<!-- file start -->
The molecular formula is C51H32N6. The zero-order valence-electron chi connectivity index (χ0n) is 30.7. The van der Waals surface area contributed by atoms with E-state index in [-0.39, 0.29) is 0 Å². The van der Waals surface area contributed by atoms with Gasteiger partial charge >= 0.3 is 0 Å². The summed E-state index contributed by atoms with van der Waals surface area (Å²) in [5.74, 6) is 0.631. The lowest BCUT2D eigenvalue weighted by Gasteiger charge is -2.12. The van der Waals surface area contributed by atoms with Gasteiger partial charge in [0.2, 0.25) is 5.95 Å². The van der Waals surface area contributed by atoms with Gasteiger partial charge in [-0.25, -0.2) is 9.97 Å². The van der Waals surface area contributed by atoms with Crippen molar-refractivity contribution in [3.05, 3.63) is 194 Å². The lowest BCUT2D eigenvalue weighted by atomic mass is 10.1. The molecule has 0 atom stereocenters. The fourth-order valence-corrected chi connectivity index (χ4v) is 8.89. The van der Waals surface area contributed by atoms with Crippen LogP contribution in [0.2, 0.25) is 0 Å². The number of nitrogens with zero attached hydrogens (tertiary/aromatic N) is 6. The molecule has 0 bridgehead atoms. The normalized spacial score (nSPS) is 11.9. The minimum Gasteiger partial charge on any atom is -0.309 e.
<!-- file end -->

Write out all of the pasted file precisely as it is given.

The molecular formula is C51H32N6. The zero-order valence-electron chi connectivity index (χ0n) is 30.7. The van der Waals surface area contributed by atoms with E-state index in [-0.39, 0.29) is 0 Å². The van der Waals surface area contributed by atoms with Gasteiger partial charge >= 0.3 is 0 Å². The summed E-state index contributed by atoms with van der Waals surface area (Å²) in [5.74, 6) is 0.631. The lowest BCUT2D eigenvalue weighted by Gasteiger charge is -2.12. The van der Waals surface area contributed by atoms with Gasteiger partial charge in [0.2, 0.25) is 5.95 Å². The van der Waals surface area contributed by atoms with Gasteiger partial charge in [-0.25, -0.2) is 9.97 Å². The van der Waals surface area contributed by atoms with Crippen molar-refractivity contribution in [3.05, 3.63) is 194 Å². The lowest BCUT2D eigenvalue weighted by atomic mass is 10.1. The molecule has 0 atom stereocenters. The fourth-order valence-corrected chi connectivity index (χ4v) is 8.89. The van der Waals surface area contributed by atoms with Crippen LogP contribution in [0.2, 0.25) is 0 Å². The number of nitrogens with zero attached hydrogens (tertiary/aromatic N) is 6. The molecule has 0 bridgehead atoms. The normalized spacial score (nSPS) is 11.9. The minimum Gasteiger partial charge on any atom is -0.309 e.